How exactly does a 1964 musical, based on the impoverished and persecuted Jewish shtetl community in 1905 Imperial Russia, still connect to audiences around the world? That’s the question director Max Lewkowicz seeks to uncover in his documentary “Fiddler: Miracle of Miracles.”
Rather than exploring the 55-year-long success of “Fiddler on the Roof” and serving something akin to a highlight reel, Lewkowicz wisely chooses to take us on the journey of the show’s complicated and dramatic beginnings. He instead focuses on the key players of the original production through interviews with lyricist Sheldon Harnick as well as previously recorded interviews with composer Jerry Bock and librettist Joseph Stein, both of whom passed in 2010.
The story the three key players weave regarding the creation of the musical really touches on how the show pays homage to its source material, the original short stories of Russian-Yiddish author Sholem Aleichem. Each interview is wisely placed and timed, and each gives a deeper look at how seemingly impossible the show seemed at the time.
Lewkowicz also weaves in the complexities of the original production’s director-choreographer, Jerome Robbins, and its star, Zero Mostel, who memorably originated the lead role of Tevye. Robbins is vividly remembered through interviews with Austin Pendleton and Joanna Merlin, the original Motel and Tzeitel. There’s also commentary from people like Stephen Sondheim (who was — along with Hal Prince, to whom the film is dedicated — instrumental in Robbins being part of the production), Lin-Manuel Miranda, Fran Lebowitz, Joel Grey, among several others.
But it’s the story of the conflict between Robbins and Mostel that unveils another layer of how the odds were truly stacked against the show. Robbins was plagued by being having been forced to name names during Senator Joe McCarthy’s anti-Communist witchhunts, lest he be outed for his sexuality. Mostel himself was blacklisted during this period, which caused the actor never to speak to his director unless absolutely necessary.
Conflicts like these — running parallel to Robbins’ brilliance in creating iconic dance numbers, such as the “Bottle Dance,” which the film vividly, and expertly builds on — make the documentary come alive. Every Broadway show has its behind the scenes conflicts, certainly, but the heart of “Fiddler” is family, and the film really touches on the meaning of family — where not everything is pretty, and not everyone gets along, yet there’s a connective tissue that offers a warm embrace to the audience.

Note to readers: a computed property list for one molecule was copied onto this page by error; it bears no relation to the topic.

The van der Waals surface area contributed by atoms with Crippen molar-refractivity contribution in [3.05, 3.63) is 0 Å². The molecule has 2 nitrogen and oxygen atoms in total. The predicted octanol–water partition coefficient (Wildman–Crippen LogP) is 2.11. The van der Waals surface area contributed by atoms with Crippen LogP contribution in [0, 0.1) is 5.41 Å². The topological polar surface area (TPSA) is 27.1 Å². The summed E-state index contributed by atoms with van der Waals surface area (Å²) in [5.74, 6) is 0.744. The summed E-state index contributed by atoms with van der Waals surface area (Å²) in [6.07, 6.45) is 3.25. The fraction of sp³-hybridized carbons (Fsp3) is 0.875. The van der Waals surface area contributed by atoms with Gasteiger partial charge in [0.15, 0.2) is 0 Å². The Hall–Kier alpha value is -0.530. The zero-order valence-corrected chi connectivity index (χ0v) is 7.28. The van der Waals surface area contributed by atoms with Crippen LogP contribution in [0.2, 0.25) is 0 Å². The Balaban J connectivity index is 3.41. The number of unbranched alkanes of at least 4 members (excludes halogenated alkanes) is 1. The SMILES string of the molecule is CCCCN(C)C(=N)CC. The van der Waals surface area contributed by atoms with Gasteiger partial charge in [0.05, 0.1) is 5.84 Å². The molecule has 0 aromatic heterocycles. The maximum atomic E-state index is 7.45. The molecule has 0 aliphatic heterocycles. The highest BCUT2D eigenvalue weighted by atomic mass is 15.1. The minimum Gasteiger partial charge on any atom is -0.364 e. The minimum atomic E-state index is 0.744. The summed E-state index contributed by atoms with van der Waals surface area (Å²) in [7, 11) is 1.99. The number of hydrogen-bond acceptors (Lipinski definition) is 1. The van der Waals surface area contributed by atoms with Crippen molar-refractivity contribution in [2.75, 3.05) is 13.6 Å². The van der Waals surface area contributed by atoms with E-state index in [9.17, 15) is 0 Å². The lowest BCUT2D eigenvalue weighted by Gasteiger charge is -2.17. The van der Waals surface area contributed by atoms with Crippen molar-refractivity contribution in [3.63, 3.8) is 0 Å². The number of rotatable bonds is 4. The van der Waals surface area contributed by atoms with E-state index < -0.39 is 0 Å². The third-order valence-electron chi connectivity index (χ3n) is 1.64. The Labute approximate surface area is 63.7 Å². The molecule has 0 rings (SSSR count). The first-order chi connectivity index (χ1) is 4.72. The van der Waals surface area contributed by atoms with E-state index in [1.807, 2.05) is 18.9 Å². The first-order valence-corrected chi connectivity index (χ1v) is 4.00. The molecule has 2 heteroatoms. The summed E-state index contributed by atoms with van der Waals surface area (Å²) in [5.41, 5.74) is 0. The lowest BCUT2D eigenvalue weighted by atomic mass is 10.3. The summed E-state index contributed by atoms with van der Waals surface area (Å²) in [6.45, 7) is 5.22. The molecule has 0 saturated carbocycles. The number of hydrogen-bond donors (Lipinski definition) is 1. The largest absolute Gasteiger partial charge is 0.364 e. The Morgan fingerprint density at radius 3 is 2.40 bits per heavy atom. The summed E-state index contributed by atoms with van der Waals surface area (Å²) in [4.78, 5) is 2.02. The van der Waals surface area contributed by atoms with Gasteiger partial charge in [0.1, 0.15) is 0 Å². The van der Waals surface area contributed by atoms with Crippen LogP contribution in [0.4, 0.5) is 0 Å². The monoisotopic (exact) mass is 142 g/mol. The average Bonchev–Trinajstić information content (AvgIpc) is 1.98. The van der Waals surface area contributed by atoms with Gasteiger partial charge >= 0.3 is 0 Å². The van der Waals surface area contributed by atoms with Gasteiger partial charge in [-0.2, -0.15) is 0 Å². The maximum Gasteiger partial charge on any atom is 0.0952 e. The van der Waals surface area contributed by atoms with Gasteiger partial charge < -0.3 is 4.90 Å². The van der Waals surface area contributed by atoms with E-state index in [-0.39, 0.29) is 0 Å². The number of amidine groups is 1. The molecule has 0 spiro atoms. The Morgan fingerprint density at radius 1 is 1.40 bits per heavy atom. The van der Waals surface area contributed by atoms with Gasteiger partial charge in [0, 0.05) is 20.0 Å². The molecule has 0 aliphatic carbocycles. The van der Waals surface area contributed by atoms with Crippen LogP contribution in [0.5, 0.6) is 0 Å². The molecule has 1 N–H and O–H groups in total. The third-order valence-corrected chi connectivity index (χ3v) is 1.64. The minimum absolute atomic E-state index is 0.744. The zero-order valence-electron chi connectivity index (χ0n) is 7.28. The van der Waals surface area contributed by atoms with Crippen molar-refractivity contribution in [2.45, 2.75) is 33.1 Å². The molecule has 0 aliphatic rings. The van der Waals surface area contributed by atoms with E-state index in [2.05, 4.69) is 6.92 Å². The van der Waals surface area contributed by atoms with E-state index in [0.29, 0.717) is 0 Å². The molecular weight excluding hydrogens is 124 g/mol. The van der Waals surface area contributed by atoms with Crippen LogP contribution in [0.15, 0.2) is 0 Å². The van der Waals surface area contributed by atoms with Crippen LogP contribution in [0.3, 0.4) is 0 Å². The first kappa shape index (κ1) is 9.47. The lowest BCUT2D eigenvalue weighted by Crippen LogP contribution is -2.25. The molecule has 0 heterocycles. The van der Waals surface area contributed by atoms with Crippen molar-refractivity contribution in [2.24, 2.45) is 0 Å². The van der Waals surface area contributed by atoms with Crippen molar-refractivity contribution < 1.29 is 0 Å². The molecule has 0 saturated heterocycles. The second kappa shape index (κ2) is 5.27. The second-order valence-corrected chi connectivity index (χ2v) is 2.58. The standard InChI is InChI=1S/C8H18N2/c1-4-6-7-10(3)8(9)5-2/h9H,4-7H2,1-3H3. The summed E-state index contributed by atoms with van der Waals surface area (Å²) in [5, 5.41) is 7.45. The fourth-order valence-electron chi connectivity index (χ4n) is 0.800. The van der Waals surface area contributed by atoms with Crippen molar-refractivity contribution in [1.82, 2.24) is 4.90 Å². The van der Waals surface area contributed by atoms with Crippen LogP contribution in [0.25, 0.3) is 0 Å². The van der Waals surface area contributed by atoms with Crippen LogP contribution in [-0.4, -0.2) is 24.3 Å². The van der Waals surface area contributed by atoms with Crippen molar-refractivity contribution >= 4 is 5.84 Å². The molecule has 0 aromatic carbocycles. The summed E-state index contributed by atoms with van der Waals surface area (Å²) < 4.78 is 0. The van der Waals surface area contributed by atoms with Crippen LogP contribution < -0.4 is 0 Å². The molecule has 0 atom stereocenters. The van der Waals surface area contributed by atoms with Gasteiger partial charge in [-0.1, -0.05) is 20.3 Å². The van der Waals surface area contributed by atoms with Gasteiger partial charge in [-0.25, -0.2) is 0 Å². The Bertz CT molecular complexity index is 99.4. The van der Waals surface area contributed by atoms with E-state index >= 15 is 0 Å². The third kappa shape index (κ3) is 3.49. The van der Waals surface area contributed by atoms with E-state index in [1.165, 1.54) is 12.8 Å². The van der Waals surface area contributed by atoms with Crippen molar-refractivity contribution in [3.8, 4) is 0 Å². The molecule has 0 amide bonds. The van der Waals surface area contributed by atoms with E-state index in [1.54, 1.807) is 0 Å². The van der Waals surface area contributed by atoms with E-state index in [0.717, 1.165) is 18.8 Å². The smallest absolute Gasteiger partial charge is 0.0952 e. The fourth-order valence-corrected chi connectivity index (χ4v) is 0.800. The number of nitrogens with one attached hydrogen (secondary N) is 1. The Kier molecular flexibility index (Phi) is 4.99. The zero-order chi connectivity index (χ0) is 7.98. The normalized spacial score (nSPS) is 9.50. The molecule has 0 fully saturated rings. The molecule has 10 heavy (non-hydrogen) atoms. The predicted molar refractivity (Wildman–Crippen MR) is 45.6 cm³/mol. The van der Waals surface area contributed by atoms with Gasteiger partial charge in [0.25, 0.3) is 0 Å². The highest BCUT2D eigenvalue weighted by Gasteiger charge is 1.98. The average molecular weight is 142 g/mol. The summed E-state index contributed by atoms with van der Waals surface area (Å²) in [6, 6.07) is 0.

To create a documentary that tells a story behind the story, editing is key. Too much commentary, and it can turn into a scrapbook of just gushing and praise; too much struggle, and it can undermine the entire premise of the subject. Editor Joseph Borruso navigates the battles, the praise, and the focus of the famed show brilliantly, truly allowing Lewkowicz’s vision to grow without losing the very roots of “Fiddler.” The sequence that delves into the “Bottle Dance” really showcases Borruso’s talent, and how important his editing is to the overall narrative.
I have been a lover of Broadway musicals for as long as I can remember. As a Latina who once dreamed of pursuing the stage, I was told by my drama teacher that I was good, but that there were no roles for “Spanish” girls, so I should probably think of doing something else. I was young, and thought my teacher knew better than I did, so I quit.
Watching how Lewkowicz finds the universal thread in “Fiddler on the Roof” and how the specificity of the play has allowed it to be performed all over the world — through clips of productions in Japan and Thailand to a young black girl playing one of the leads in her school in Brooklyn, as well as Joel Grey’s current Yiddish-language production running at the National Yiddish Theatre Folksbiene — not only proves how wrong my teacher was, but it also sends a message to every theater lover out there: No matter your race, ethnicity, religion, sexuality, you are welcome. You are family.